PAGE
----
3. The effect on patient satisfaction and patient care
What does the administrative burden of quality reviews mean for patient care? The reality is that providers are spending more time away from patient care to drive improvements in care delivery through performance improvement, documentation, and other administrative tasks.
Patients’ voices are heard through the Hospital Consumer Assessment of Healthcare Providers and Systems (HCAHPS) study, which provides patients an opportunity to give feedback on their hospital experiences. HCAHPS is not new, but the survey goals and questions have matured over time to provide key indicators of quality in patient care. The Communication with Doctors component of the HCAHPS survey still hovers around 80% across the board nationally. This leaves significant room for physicians to improve the quality of patient care they deliver. However, that goal is much more challenging to achieve when they’re mired in daily administrative work.
Improved workflows conserve resources
By adopting solutions and driving outcomes that focus on improving the overall workflow for measuring quality indicators, providers and quality leaders will have tools to save time and money—and enhance their productivity.
Healthcare organizations have found quick fixes in business intelligence tools that provide flashy charts and the ability to slice and dice data. However, the key to a successful and streamlined physician quality review process is more about the workflows you employ to get the job done. Because providers log in only a few times annually to participate in quality reviews, standardization and repeatability are key to decreasing the time leaders spend on performing these important tasks.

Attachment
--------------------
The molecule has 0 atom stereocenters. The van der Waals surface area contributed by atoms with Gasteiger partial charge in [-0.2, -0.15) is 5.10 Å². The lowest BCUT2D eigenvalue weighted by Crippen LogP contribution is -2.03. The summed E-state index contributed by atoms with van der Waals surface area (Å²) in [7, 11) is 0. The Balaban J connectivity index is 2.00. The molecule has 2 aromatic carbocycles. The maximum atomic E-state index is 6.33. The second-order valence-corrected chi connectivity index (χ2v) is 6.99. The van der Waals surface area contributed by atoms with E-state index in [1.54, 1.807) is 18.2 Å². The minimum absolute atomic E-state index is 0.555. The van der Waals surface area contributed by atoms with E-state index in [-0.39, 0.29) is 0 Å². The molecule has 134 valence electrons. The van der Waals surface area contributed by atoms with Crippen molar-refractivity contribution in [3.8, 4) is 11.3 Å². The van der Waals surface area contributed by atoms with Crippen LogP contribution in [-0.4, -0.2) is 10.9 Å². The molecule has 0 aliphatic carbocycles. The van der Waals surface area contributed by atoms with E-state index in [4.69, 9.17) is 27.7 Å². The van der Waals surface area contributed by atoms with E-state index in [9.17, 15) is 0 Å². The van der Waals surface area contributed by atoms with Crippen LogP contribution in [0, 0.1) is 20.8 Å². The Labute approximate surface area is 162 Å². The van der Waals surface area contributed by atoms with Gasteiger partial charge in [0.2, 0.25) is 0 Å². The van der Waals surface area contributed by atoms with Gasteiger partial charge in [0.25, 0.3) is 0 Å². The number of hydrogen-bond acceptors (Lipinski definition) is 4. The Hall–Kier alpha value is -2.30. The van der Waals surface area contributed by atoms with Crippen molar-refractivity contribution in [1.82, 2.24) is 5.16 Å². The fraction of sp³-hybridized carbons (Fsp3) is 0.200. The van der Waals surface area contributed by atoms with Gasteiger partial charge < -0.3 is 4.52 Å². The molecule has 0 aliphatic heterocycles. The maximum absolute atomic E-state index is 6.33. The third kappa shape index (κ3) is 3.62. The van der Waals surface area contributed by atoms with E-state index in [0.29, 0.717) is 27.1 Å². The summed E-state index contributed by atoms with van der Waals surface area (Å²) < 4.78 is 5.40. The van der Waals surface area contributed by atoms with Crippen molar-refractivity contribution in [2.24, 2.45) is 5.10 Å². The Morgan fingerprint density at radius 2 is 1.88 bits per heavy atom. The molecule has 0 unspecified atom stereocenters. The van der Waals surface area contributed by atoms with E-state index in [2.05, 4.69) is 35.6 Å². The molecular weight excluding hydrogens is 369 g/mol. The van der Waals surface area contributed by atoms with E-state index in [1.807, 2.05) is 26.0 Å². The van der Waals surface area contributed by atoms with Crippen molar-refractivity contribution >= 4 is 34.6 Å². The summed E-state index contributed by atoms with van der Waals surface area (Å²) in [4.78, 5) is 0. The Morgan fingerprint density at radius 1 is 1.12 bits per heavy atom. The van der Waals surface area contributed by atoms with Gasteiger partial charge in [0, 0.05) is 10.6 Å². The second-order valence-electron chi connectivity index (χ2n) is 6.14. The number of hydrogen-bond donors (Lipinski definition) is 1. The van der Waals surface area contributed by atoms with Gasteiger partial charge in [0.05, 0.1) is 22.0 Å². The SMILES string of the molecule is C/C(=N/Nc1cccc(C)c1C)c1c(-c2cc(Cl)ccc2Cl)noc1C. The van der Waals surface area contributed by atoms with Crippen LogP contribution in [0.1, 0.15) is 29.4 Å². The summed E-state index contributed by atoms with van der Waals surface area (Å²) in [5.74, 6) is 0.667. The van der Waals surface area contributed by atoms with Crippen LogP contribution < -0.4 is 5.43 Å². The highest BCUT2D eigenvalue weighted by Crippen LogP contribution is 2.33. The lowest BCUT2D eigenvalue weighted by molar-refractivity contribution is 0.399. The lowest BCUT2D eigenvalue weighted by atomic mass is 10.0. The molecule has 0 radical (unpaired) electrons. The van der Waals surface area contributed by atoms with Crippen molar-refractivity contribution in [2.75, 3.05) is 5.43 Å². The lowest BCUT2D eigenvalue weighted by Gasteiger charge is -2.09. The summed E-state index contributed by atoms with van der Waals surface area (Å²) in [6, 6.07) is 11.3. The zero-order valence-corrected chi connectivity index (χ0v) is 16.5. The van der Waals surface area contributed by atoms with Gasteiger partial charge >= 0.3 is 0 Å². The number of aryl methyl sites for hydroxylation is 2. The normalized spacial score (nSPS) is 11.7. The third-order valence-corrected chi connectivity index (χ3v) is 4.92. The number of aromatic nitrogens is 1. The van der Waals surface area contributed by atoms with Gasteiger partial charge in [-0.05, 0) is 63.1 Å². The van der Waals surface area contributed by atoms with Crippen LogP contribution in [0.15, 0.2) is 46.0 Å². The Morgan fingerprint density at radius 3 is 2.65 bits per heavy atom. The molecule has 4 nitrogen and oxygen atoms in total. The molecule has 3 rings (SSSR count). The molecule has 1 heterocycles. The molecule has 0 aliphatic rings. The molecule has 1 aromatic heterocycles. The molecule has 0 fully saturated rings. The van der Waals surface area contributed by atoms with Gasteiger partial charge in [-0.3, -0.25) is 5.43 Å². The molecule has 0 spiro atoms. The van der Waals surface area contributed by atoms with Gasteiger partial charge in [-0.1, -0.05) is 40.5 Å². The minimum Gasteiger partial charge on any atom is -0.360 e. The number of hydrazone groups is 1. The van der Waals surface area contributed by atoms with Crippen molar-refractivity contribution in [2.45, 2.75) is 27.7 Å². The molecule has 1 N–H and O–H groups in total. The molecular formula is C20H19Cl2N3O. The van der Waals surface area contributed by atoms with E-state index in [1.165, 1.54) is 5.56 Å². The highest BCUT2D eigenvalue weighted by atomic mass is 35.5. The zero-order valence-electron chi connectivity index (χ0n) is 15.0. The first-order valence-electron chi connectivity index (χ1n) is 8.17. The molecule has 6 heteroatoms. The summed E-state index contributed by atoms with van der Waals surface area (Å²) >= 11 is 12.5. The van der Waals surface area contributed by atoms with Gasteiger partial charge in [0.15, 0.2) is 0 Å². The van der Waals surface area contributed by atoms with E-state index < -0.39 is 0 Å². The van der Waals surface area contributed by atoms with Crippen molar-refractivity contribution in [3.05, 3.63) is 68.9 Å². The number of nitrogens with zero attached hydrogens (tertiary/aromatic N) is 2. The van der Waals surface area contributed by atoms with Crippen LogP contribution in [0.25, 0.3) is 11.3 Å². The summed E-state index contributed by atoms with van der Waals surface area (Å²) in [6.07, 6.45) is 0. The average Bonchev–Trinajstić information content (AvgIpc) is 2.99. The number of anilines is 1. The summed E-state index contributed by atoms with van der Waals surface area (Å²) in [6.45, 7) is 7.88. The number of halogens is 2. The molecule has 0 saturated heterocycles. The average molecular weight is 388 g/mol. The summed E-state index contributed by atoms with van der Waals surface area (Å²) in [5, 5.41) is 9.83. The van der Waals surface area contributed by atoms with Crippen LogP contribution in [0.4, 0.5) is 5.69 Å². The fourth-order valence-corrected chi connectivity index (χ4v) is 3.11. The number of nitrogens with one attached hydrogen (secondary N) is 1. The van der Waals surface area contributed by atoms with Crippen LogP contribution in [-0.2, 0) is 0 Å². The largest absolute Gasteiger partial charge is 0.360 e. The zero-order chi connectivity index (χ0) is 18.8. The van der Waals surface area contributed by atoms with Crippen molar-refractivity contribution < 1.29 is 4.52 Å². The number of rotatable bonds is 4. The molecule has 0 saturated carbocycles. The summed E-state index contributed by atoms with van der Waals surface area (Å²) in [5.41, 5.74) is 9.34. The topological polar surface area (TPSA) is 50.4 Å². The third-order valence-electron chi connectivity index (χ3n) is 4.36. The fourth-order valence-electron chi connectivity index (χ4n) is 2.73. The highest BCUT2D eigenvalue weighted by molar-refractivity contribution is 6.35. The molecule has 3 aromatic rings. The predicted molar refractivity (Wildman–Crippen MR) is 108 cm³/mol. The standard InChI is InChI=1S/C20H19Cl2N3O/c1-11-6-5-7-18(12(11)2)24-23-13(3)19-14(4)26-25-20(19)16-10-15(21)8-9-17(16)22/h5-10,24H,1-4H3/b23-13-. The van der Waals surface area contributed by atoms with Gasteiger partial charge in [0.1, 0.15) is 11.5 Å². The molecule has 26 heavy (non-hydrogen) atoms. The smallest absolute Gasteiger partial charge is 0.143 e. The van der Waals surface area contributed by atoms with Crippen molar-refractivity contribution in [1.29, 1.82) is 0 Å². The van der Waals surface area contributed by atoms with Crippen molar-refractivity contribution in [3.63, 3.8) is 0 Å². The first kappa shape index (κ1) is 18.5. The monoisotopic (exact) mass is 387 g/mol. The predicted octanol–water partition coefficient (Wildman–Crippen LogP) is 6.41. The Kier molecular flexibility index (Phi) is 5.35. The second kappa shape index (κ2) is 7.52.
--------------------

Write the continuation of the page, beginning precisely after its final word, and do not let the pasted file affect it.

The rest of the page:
By implementing a standardized workflow tool that is both flexible and customizable, health organizations can manage the lion’s share of their administrative tasks using a single interface to accomplish tasks like:
- Conducting provider quality reviews
- Maintaining accreditation standards
- Performing focused reviews
- Attending to contracts
The bottom line
Every healthcare organization wants providers to spend more time on care to ultimately achieve higher patient satisfaction scores and more revenue. But there’s no simple path to get there. Time savings and overall reduction in costs through workflow-specific tools and software is a great start—and an avenue for healthcare organizations to make incremental progress on achieving their long-term goals.
The quality review process is mission critical, but it takes time, resources (financial and human), and fortitude. However, with the right approach, you can maximize allotted resources.
How Midas Statit can help
Statit’s Provider Scorecards offer standardized workflow tools that are specific enough to easily manage provider quality reviews and meet accreditation standards, yet are flexible enough to be used for alternate reporting needs (e.g., credentialing, focused reviews, and contract services).
- symplr’s customers use Statit to review more than 150,000 providers annually
- Batch reviews help to automate reviewers’ workflows, resulting in time and cost savings of up to 80%.